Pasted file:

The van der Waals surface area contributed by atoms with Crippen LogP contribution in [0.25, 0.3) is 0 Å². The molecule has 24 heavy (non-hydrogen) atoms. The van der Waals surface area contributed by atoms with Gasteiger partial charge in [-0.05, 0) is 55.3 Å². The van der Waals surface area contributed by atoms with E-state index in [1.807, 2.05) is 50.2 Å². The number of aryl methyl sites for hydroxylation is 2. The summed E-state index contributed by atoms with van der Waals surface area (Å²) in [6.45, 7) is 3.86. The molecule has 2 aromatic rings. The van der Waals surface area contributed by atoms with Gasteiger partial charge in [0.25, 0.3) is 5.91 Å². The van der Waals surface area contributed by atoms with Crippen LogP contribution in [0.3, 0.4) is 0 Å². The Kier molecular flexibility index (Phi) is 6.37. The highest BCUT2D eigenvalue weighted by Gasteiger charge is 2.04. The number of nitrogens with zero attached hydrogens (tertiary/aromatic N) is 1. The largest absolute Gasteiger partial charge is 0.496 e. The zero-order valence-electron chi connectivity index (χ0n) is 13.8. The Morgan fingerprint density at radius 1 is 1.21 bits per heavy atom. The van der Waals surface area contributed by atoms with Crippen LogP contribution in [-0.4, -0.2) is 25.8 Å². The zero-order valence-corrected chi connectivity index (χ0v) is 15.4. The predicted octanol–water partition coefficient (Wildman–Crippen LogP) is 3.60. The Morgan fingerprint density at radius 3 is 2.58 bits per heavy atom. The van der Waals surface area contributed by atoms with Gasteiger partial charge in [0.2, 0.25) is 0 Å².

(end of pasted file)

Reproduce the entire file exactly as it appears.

The van der Waals surface area contributed by atoms with Crippen LogP contribution in [0.25, 0.3) is 0 Å². The molecule has 24 heavy (non-hydrogen) atoms. The van der Waals surface area contributed by atoms with Gasteiger partial charge in [-0.05, 0) is 55.3 Å². The van der Waals surface area contributed by atoms with E-state index in [1.807, 2.05) is 50.2 Å². The number of aryl methyl sites for hydroxylation is 2. The summed E-state index contributed by atoms with van der Waals surface area (Å²) in [6.45, 7) is 3.86. The molecule has 2 aromatic rings. The van der Waals surface area contributed by atoms with Gasteiger partial charge in [0.25, 0.3) is 5.91 Å². The van der Waals surface area contributed by atoms with Crippen LogP contribution in [0.3, 0.4) is 0 Å². The Kier molecular flexibility index (Phi) is 6.37. The highest BCUT2D eigenvalue weighted by Gasteiger charge is 2.04. The number of nitrogens with zero attached hydrogens (tertiary/aromatic N) is 1. The largest absolute Gasteiger partial charge is 0.496 e. The zero-order valence-electron chi connectivity index (χ0n) is 13.8. The Morgan fingerprint density at radius 1 is 1.21 bits per heavy atom. The van der Waals surface area contributed by atoms with Crippen LogP contribution in [-0.4, -0.2) is 25.8 Å². The zero-order valence-corrected chi connectivity index (χ0v) is 15.4. The predicted octanol–water partition coefficient (Wildman–Crippen LogP) is 3.60. The Morgan fingerprint density at radius 3 is 2.58 bits per heavy atom. The van der Waals surface area contributed by atoms with Gasteiger partial charge in [0.2, 0.25) is 0 Å².